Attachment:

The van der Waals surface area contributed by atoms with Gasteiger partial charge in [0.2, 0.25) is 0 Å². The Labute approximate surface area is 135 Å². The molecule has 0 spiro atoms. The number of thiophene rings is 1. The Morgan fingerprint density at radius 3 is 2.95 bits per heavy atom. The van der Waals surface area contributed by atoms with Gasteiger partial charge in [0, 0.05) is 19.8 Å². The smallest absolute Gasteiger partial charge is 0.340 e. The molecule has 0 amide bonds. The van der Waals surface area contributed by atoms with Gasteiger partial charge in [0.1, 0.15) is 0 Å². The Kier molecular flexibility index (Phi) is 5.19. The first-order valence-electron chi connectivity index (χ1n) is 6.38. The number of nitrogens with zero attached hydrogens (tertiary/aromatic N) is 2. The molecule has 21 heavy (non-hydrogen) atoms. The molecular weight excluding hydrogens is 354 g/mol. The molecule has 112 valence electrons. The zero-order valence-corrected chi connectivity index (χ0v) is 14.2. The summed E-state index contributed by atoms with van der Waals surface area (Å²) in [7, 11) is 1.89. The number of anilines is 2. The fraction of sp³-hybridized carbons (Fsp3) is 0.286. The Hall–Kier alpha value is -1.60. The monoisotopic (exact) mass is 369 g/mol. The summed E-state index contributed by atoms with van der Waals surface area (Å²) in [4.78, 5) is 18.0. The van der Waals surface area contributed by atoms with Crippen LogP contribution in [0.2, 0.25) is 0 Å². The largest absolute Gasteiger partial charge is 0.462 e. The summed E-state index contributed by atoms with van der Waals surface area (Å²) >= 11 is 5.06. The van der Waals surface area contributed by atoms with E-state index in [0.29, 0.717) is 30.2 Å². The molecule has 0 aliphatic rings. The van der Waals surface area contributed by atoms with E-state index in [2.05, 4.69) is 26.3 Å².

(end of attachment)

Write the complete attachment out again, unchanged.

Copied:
The van der Waals surface area contributed by atoms with Gasteiger partial charge in [0.2, 0.25) is 0 Å². The Labute approximate surface area is 135 Å². The molecule has 0 spiro atoms. The number of thiophene rings is 1. The Morgan fingerprint density at radius 3 is 2.95 bits per heavy atom. The van der Waals surface area contributed by atoms with Gasteiger partial charge in [0, 0.05) is 19.8 Å². The smallest absolute Gasteiger partial charge is 0.340 e. The molecule has 0 amide bonds. The van der Waals surface area contributed by atoms with Gasteiger partial charge in [0.1, 0.15) is 0 Å². The Kier molecular flexibility index (Phi) is 5.19. The first-order valence-electron chi connectivity index (χ1n) is 6.38. The number of nitrogens with zero attached hydrogens (tertiary/aromatic N) is 2. The molecule has 21 heavy (non-hydrogen) atoms. The molecular weight excluding hydrogens is 354 g/mol. The molecule has 112 valence electrons. The zero-order valence-corrected chi connectivity index (χ0v) is 14.2. The summed E-state index contributed by atoms with van der Waals surface area (Å²) in [7, 11) is 1.89. The number of anilines is 2. The fraction of sp³-hybridized carbons (Fsp3) is 0.286. The Hall–Kier alpha value is -1.60. The monoisotopic (exact) mass is 369 g/mol. The summed E-state index contributed by atoms with van der Waals surface area (Å²) in [4.78, 5) is 18.0. The van der Waals surface area contributed by atoms with Crippen LogP contribution in [0.2, 0.25) is 0 Å². The largest absolute Gasteiger partial charge is 0.462 e. The summed E-state index contributed by atoms with van der Waals surface area (Å²) >= 11 is 5.06. The van der Waals surface area contributed by atoms with E-state index in [0.29, 0.717) is 30.2 Å². The molecule has 0 aliphatic rings. The van der Waals surface area contributed by atoms with E-state index in [2.05, 4.69) is 26.3 Å².